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Take a tour of World's Most Remote Monasteries – part of the World’s Greatest Attractions travel video series by GeoBeats.
I'd like to show you the world's most remote monasteries.
In the Trabzon region of Turkey lies the archaic and secluded Sumela Monastery. It stands on rather unusual grounds, having been built into a rocky cliff. Inside the monastery are several noteworthy places, including a library, the Rock Church, and a spring venerated by the Greek Orthodox religion.
Among the most awe inspiring treasured sites amidst the green of western Bhutan’s mountains is the Tiger’s Nest Monastery. A cultural symbol of Bhutan, this Buddhist temple has a 1200 year history and a rich sense of art, religion, and culture. Today, it continues its illustrious beginnings by still serving as a monastery. The monastery is built around a cave where an ancient guru once meditated.
Built into the sheer rocky cliff face in Montenegro is the Serb Orthodox Church, Orstrog Monastery. This sacred structure is Montenegro's primary pilgrimage site, and is dedicated to Saint Basel of Ostrog. The immaculate white wash which covers part of this edifice creates clean lines and stands out brilliant against the gray-red rock.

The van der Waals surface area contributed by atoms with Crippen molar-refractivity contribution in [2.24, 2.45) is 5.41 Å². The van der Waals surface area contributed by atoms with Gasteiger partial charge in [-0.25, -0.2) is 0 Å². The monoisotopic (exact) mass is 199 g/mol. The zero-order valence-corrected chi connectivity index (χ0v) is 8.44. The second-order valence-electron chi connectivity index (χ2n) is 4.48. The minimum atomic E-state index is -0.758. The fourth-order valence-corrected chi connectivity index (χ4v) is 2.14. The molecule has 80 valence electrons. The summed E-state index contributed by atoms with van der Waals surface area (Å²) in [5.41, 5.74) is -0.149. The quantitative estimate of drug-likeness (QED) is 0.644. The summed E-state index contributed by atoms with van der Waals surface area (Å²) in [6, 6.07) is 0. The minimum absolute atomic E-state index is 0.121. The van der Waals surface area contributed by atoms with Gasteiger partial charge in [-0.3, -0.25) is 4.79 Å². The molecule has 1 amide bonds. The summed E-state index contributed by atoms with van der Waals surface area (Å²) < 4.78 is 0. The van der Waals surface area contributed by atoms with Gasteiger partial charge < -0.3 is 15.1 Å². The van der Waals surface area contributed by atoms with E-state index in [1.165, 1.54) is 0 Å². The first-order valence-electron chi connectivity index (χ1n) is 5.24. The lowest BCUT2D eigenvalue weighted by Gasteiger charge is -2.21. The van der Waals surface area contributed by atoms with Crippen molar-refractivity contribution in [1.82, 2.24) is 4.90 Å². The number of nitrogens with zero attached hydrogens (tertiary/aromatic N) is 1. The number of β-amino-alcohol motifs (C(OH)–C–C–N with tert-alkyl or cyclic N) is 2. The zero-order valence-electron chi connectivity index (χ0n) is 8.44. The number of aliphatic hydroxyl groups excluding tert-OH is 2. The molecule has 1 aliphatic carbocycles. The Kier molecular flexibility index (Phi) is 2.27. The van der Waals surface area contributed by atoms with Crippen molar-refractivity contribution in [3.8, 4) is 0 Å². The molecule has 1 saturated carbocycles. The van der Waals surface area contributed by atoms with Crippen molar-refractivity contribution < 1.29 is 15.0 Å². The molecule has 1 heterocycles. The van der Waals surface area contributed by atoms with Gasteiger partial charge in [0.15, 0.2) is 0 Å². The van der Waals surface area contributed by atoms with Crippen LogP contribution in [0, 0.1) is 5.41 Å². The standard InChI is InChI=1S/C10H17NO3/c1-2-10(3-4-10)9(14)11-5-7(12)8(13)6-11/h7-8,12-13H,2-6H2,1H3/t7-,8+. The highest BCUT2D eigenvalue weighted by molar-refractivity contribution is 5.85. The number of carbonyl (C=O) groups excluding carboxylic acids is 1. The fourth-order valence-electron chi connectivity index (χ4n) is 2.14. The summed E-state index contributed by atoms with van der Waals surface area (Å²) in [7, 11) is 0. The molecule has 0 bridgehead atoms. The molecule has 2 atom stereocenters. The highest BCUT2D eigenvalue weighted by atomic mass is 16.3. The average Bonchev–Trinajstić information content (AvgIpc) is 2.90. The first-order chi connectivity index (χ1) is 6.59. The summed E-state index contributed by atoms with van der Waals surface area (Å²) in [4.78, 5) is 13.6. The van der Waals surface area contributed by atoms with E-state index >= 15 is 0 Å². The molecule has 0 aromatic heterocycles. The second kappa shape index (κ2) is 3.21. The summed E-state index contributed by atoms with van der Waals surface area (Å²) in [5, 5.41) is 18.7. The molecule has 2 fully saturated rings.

Resting at a height of 3,600 meters, Thiksey Monastery, graces Northern India's Indus Valley region. It is an elaborate 12-story building, which sits magnanimously on a hill top in Ladakh and is also called ''Mini Potala” due to its close resemblance to Potala Palace. It has been especially acclaimed for its intricate and rich collection of Buddhist art.
Set against the stunning backdrop of trenchant mountains is the mystical Tatev Monastery. Bearing a magical ambiance of pure divinity, this monastery has blessed the Armenian lands since the 9th century. After the region's best school was built here in the 10th century, Tatev Monastery became a focal point for scholars and the arts.